We get those same requests, which is why we wait before posting things (from new contacts) now. I don't like removing posts. We'll happily mark spec work spec though.

andromeda's picture

Those ads are idiotic, twice. As an idea selling sports bras they're just insulting, not funny. Running it when the client has said no is something that a fresh out of portfolio school kid would do and not a worldwide ad agency. Sad.

melodies's picture

There are always two sides to every story, especially in this case. Running Free was saying this campaign was a hoax, but what they didn’t admit was it was approved by the store’s owner and then displayed in his store. It wasn’t until he received some negative feedback that he changed his tune. The campaign was supposed to be impactful and make light of the need for a support bra. It was not intended to upset anyone, I’m sure the young women who developed the ads and posted it to the ad blogs didn’t anticipate they would upset anyone. There’s no way DDB Canada would ever intentionally make fun of a serious social issue or intentionally do something to harm a client’s reputation. Chalk it up to a bad judgment call made by two junior creatives. From what I’ve read, DDB Canada has already made a public apology to everyone they might have offended with these ads and have also come to an agreement with Running Free to rectify the situation. Why can’t people just own up and admit to their mistakes? Every business makes mistakes in judgment, but not everyone is brave enough to own up to them.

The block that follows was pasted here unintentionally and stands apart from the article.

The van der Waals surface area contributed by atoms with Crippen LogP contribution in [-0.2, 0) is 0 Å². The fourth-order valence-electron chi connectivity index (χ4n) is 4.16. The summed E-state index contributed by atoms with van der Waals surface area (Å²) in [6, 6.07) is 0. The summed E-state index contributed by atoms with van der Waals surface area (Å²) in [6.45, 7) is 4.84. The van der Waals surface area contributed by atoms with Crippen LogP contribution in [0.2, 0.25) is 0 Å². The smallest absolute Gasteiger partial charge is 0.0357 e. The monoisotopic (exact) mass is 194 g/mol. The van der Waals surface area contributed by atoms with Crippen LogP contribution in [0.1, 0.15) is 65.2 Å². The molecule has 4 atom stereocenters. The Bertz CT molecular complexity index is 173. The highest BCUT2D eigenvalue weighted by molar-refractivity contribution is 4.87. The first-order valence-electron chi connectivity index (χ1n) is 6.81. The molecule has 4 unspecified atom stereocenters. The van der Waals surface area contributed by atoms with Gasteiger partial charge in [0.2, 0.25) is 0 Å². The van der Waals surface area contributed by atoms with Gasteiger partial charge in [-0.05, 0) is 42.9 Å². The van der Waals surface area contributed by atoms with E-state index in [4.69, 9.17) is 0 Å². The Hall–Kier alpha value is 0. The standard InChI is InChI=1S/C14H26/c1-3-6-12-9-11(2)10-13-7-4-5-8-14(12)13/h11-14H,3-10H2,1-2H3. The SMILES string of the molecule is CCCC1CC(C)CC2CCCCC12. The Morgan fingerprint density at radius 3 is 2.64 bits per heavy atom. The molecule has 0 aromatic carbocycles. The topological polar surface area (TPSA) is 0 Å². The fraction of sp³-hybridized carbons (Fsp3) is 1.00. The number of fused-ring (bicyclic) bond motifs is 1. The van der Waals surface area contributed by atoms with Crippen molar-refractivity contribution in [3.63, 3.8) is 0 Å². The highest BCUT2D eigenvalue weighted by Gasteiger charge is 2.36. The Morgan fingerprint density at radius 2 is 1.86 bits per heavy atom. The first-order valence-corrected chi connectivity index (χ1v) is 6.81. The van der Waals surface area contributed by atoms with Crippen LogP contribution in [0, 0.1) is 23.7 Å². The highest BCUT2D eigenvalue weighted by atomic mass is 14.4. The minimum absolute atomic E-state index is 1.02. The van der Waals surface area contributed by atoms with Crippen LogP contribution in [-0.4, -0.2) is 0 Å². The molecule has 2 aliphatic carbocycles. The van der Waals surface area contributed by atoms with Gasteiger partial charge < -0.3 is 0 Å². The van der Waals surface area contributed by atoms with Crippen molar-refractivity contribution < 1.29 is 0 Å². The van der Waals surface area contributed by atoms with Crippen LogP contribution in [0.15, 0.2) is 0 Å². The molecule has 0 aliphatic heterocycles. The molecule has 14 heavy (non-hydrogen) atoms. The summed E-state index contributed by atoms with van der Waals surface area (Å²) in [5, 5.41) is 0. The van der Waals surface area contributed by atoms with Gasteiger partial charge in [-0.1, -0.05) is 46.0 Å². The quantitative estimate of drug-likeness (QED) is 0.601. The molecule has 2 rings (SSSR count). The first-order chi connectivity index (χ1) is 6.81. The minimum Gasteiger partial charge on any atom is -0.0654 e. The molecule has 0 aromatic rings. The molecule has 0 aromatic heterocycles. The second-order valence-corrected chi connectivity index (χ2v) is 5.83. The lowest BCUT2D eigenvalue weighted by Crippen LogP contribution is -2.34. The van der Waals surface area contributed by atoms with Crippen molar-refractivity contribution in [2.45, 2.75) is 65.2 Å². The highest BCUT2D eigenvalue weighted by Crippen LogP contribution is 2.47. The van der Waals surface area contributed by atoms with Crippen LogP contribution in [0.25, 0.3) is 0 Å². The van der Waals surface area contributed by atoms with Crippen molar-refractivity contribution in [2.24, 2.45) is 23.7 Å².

Dabitch's picture

The two sides are presented in my post - see the second block-quote where Andrew Simon tells Marketing in Canada that they have the go-ahead from Capra in writing - but declines to show it to Jeromy Lloyd who wrote the article at Marketing. Showing that contract to a journalist would have cleared the whole mess up at once, don't you think?

At Feministing the post with the ad images gathered many many comments and at the way bottom (where the link will take you) you'll see that Nick Capra, someone named Frank Capra at DDB Canada and a creative team by the names of Alexandra and Courtney throw in their two contradicting cents each.

Are Frank and Nick related by the way?
Trendhunter have similar comments under their post and another appearance of Alexandra and Courtney.

andromeda's picture

According to Simon, the agency was given instructions to upload the ads to the store’s printing company and that they did appear in the Markham retail location.

Capra denies they appeared in-store, and maintains that he never gave permission to print the ads beyond the initial run that produced the review copies.

This is very much a he said she said thing isn't it? Can someone produce a photo of the ads appearing in-store?

melodies's picture

I don't think Frank from DDB Canada's last name is Capra. I believe its Palmer. No relation to Nick Capra.

Dabitch's picture

Thanks, yeah I thought that was a bit weird and seemed to be a posting mistake from the person who relayed that comment.

Plywood's picture

These ads are bad.

But you'd think DDB would have learned its lesson from this fiasco:


Dabitch's picture

Are you saying that those nose-cups were fake? Or simply failed?

andromeda's picture


Mr. Capra signed a form giving approval to the ads and displayed them in his store, Mr. Leonard added.

Jeremy Robertson, manager of Running Free, said that is simply untrue.

"We certainly didn't - you can ask any one of our staff," he said, explaining Mr. Capra gave an interim sign-off to go ahead with proofs but when he saw the work he did not want to use it. "It was made very clear to them that we could not use them." Mr. Capra was not available for comment.

The ad's creators, copywriter Courtney Colomby and art director Alexandra Wells, posted an apology "to everyone we've offended," on the Web site Trendhunter. "We are both avid runners and the ads were intended to make light of the need for support bras. We didn't anticipate they would upset so many people, nor would we ever trivialize the issue of battered women. We sincerely regret using these images in the way that we did."